16 Former Inmates Share The “Prison Habits” They Continued On The Outside

I have to imagine that being incarcerated for any length of time isn’t easy. It must change a person right down to their core, making coming out of jail at least partially as hard as going in.

Humans are adaptable creatures, though, and so people change to fit their environment – but even after release, these 16 former inmates share the “prison habits” they just can’t shake.

16. It all seems strange.

I did 12 years in a state institution. The only really strange thing to me was answering the telephone.

First off, you don’t receive calls. Second, once the call connects, you can hear them say hello and then a prompt plays letting them know the call is recorded and what not before you then say hello.

For about a year people would answer when I call them and I would wait for the recording to play before responding.

15. The struggle is real.

The dorm pod I was in had metal stairs that made loud noises when you walked down them. Almost got in a fight with 3 other people because I woke up at night and had to piss and woke everyone up.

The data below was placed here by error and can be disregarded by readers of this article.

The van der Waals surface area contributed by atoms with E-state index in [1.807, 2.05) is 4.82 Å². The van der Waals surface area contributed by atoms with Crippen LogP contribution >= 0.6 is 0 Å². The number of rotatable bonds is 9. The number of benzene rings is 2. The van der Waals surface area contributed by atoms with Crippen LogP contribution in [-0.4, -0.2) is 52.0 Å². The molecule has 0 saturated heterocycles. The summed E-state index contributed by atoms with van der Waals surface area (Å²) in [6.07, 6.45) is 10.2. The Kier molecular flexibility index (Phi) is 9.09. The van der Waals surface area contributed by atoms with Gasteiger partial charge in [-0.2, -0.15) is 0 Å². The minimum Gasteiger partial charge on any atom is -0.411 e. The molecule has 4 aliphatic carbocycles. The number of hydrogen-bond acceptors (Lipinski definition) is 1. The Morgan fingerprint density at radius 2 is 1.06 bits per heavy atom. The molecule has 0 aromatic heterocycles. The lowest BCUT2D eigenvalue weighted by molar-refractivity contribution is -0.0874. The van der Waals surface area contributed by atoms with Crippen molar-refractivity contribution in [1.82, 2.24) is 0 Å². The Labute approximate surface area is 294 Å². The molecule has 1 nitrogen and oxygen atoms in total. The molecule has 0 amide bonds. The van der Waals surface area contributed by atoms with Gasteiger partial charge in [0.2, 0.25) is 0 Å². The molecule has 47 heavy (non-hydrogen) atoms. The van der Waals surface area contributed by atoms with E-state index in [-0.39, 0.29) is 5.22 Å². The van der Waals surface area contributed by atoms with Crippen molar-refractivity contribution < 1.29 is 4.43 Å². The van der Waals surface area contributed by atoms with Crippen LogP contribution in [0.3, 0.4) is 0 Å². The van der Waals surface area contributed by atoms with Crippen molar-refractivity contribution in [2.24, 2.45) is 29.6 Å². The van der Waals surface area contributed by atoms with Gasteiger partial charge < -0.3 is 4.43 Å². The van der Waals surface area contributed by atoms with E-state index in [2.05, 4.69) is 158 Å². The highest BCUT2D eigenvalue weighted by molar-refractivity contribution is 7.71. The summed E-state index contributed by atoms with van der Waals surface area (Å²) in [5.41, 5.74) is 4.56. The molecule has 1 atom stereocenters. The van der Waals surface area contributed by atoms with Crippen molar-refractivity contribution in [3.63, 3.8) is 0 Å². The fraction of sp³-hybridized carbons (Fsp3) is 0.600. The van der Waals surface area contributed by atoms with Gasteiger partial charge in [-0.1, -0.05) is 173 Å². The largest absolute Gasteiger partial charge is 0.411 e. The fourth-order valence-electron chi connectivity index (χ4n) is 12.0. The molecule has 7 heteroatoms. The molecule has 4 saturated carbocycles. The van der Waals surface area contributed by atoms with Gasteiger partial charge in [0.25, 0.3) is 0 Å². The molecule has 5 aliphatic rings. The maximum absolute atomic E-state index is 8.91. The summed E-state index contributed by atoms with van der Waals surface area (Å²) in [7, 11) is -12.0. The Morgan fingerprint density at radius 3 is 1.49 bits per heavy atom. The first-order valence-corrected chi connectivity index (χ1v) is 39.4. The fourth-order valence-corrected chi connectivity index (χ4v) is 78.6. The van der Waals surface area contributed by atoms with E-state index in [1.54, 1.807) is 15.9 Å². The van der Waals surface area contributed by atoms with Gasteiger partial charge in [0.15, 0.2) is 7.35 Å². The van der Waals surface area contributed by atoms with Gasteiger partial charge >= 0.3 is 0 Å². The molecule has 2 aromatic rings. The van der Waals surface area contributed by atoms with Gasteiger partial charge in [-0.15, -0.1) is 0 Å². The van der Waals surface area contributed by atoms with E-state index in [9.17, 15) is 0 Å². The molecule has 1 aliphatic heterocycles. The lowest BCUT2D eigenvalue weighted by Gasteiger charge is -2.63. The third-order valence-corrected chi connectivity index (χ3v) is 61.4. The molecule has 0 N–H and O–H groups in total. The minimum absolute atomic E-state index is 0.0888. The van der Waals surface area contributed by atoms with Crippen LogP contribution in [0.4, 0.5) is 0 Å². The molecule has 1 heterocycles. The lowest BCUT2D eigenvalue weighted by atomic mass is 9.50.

To this day I can’t fall asleep without peeing immediately before laying down. Like, even if I went less than an hour earlier I have to stand there and focus with yogi-like intensity to squeeze a few drops out or I lay awake feeling like my bladder is full.

14. Aware of your surroundings.

Hypervigilant. Size up everyone everywhere I go.

Especially public transport and public spaces.

13. Best to keep out ahead of it.

When my dad came home from prison I remember him being very polite.

He was careful not to bump anybody, and he always said excuse me if he were trying to pass somebody.

12. Not the soup!

Ice cubes. Spoon. Soup. Eat it as fast as possible this way.

Don’t let someone have the chance to take your soup.

11. If you’ve got the time.


That’s where I figured out how to read for leisure.

Also how to be meaner in pick up basketball games. But the reading habit is probably more useful.

10. Better get a cat.

well my brother had a hard time closing the door to poop he said it felt weird to poop alone.

9. Love a good card game.

I can play Spades a bit better now.

8. You watch your back.

Former prison librarian. I learned to always look in window reflections to make sure my back was covered. I had to count inmates as they came into the library so that there weren’t too many people.

I can look in a room full of people and give a really accurate estimate of how many bodies are in a room because of this.

7. Cold comfort.

My bedroom is basically set up like my old cell. In my bedroom I have everything at arms length.

I sit with my back to the wall when I’m out. I still pace back and forth in small spaces.

6. You can’t take your time.

I eat with my plate tucked between my arms, huddled over it like a trough, shoveling it in as fast as possible.